In the 1600s and 1700s European explorers returned with accounts of exotic animals living on distant shores. Sometimes, depictions of these new species were commissioned to artists and craftsmen who had to rely upon verbal or written accounts from those who had either seen these creatures or had heard of them from other sources. The accuracy of the resulting illustrations was often debatable as this engraving of a hippopotamus and rhinoceros demonstrates. The idea that the world might be home to Blemmyae and Panottis as well as more mundane fauna persisted in later eras as well. Illustrations in Robert Arnauld d’Andilly’s richly illustrated seventeenth-century French translation of the first-century scholar Josephus’s Antiquitates Judaicae (1681) reinforce this notion. In this whimsical engraving of the animals boarding Noah’s ark, for example, viewers can see a pair of unicorns marching up the ramp to the massive sea craft.
In Sir Thomas Herbert’s 1634 account of his travels throughout parts of Africa, Asia and India, illustrations of several exotic birds and animals present, for the most part, recognizable likenesses. This engraving of a penguin sighted off the Cape of Good Hope serves as a great example. Highly stylized to emphasize its unique physical characteristics, it still passes for a penguin.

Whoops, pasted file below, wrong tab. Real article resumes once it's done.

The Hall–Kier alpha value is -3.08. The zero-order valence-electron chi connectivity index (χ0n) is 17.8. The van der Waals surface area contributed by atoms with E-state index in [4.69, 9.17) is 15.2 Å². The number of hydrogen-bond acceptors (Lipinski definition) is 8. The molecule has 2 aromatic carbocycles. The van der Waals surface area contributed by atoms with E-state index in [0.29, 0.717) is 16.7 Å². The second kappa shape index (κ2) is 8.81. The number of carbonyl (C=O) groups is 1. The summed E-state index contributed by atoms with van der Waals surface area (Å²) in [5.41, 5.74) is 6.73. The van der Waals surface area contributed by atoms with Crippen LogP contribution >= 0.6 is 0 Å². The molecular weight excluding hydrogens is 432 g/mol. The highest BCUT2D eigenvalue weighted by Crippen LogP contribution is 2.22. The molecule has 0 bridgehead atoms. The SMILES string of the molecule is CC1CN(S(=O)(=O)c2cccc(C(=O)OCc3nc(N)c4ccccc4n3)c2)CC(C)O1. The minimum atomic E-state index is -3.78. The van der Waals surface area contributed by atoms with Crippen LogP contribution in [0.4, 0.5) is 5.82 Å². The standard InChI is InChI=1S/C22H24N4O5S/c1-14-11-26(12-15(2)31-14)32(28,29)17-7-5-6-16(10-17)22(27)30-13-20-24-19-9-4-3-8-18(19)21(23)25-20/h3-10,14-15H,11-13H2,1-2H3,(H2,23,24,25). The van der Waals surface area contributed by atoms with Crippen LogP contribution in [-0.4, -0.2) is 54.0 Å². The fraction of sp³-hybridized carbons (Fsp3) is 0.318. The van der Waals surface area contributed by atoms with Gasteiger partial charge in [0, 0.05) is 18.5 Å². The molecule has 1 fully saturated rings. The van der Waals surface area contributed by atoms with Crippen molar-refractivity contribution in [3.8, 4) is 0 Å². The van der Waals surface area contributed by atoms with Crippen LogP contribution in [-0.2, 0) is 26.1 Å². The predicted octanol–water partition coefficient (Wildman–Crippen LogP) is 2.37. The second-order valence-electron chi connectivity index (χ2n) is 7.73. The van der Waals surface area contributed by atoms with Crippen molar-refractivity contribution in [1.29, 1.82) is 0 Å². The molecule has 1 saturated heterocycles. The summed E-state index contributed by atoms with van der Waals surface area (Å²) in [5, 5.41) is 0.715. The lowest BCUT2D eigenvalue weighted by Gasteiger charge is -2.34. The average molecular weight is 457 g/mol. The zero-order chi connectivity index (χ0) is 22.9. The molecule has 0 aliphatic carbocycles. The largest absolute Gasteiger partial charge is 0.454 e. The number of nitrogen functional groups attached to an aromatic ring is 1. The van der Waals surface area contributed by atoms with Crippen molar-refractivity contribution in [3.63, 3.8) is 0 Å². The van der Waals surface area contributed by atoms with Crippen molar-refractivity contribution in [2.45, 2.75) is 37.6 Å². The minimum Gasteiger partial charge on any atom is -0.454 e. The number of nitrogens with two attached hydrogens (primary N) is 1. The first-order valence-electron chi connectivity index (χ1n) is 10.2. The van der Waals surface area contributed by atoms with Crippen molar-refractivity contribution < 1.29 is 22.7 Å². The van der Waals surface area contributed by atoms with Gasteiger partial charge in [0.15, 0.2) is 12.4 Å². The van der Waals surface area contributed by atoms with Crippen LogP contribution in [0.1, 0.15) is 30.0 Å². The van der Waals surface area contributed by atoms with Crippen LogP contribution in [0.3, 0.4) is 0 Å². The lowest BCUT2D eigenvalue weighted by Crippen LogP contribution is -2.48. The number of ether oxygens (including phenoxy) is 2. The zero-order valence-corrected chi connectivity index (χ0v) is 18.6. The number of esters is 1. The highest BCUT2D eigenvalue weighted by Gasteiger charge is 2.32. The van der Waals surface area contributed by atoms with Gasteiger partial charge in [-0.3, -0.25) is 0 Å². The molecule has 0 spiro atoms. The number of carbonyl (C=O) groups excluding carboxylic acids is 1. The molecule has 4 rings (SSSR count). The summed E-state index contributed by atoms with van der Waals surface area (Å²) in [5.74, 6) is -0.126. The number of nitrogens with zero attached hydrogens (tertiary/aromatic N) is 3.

This copper-plate engraving of a llama that appears in Henry Brewer and Elias Herckeman’s A Voyage to the Kingdom of Chili [sic] in America (1649) conveys a similar visual credibility. Here labeled a “Camel-Sheep,” the llama’s characterful head, neck, woolly pelt and hindquarters resemble the animal in life. Its claw-like forepaws, however, call to mind one of the beasts in Where the Wild Things Are.
One of the most richly illustrated is an English translation of the Dutch explorer Johan Nieuhof’s Remarkable Voyages and Travells [sic] into Brazil, and the Best Parts of the East-Indies (1682). The illustrations in Nieuhof’s work are notable for their comparatively accurate renderings of animals native to the tropics. Even so, some strange creatures appear in its pages. For example, the snouted, two-horned Sucoterio depicted above most likely represents a Sumatran rhinoceros. This creature was deemed so extraordinary that it appears twice in Nieuhof’s book, as this plate and the title page on display in the case suggest.